The same year, Res 271 reaffirmed the previous resolutions, and addressed Israel’s destruction of non-Jewish holy places. It determined “that the execrable act of desecration and profanation of the Holy Al-Aqsa Mosque emphasizes the immediate necessity of Israel’s desisting from acting in violation of the aforesaid resolutions and rescinding forthwith all measures and actions taken by it designed to alter the status of Jerusalem.” There were no votes against. Four countries abstained: Colombia, Finland, Paraguay, and the US. Israel continued to defy the resolutions.
Two years later, in 1971, Res 298 “deplores the failure of Israel to respect the previous resolutions…” and “confirms in the clearest possible terms that all legislative and administrative actions taken by Israel to change the status of the City of Jerusalem, including expropriation of land and properties, transfer of populations and legislation aimed at the incorporation of the occupied section, are totally invalid and cannot change that status…” No votes against. Syria abstained. Israel continued to defy the resolutions.
After nine more years, Res 465 of 1980 could only repeat much of the same. “All measures taken by Israel to change the physical character, demographic composition, institutional structure or status of the Palestinian and other Arab territories occupied since 1967, including Jerusalem, or any part thereof, have no legal validity and that Israel’s policy and practices of settling parts of its population and new immigrants in those territories constitute a flagrant violation of the Fourth Geneva Convention…” It adds concern over the reported “serious depletion of natural resources, particularly the water resources.” The Security Council had asked the mayor of Hebron to testify; but Israel, which now illegally occupied Hebron, blocked his departure, and so the resolution included a protest at this new outrage. Resolution 465 was adopted unanimously. Israel continued to defy all the resolutions.
The same year, Res 476 deplored “the persistence of Israel, in changing the physical character, demographic composition, institutional structure and the status of the Holy City of Jerusalem,” and reconfirms “that all legislative and administrative measures and actions taken by Israel, the occupying Power, which purport to alter the character and status of the Holy City of Jerusalem have no legal validity.” No dissenting votes; the US abstained.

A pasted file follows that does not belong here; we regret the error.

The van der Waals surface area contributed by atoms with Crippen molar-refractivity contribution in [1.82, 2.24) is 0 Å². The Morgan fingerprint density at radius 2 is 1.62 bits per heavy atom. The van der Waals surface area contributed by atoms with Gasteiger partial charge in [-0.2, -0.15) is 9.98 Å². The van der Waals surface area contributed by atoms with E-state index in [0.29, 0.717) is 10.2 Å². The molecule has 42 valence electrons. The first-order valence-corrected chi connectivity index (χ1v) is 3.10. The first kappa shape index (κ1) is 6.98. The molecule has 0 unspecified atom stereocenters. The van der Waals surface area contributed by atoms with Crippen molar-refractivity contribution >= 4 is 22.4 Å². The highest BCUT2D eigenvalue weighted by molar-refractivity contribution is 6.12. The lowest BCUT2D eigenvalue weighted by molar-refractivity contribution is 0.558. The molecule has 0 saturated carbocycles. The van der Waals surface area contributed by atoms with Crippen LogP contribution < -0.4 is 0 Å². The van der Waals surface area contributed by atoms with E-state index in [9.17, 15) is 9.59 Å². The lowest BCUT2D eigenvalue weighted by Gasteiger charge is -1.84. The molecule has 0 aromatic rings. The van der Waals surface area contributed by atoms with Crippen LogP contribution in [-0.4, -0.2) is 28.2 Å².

Yet thirty days after Res 476, the Knesset defied the UN on a whole new level by enacting its “Jerusalem Law” which claimed Jerusalem as Israel’s undivided capital. Within three weeks, the Security Council passed Res 478 in response. It states that Israel’s action is “a violation of international law” and asked any member countries with their embassy in Jerusalem to move it to Tel Aviv, lest its location be construed as an endorsement of Israel’s military annexation. No dissenting votes; the US abstained. Israel continued to defy the resolutions.
Each of these UN Resolutions made explicit that building ‘facts on the ground’ can not be used to leverage expropriation of land and transfers of populations in the future. Doing so with the idea of making such seizures irreversible is “totally invalid and cannot change that status.” Israel cannot erase the historic record, but forces such as Google can make the world believe falsehoods by having control over what cartographic data most people see.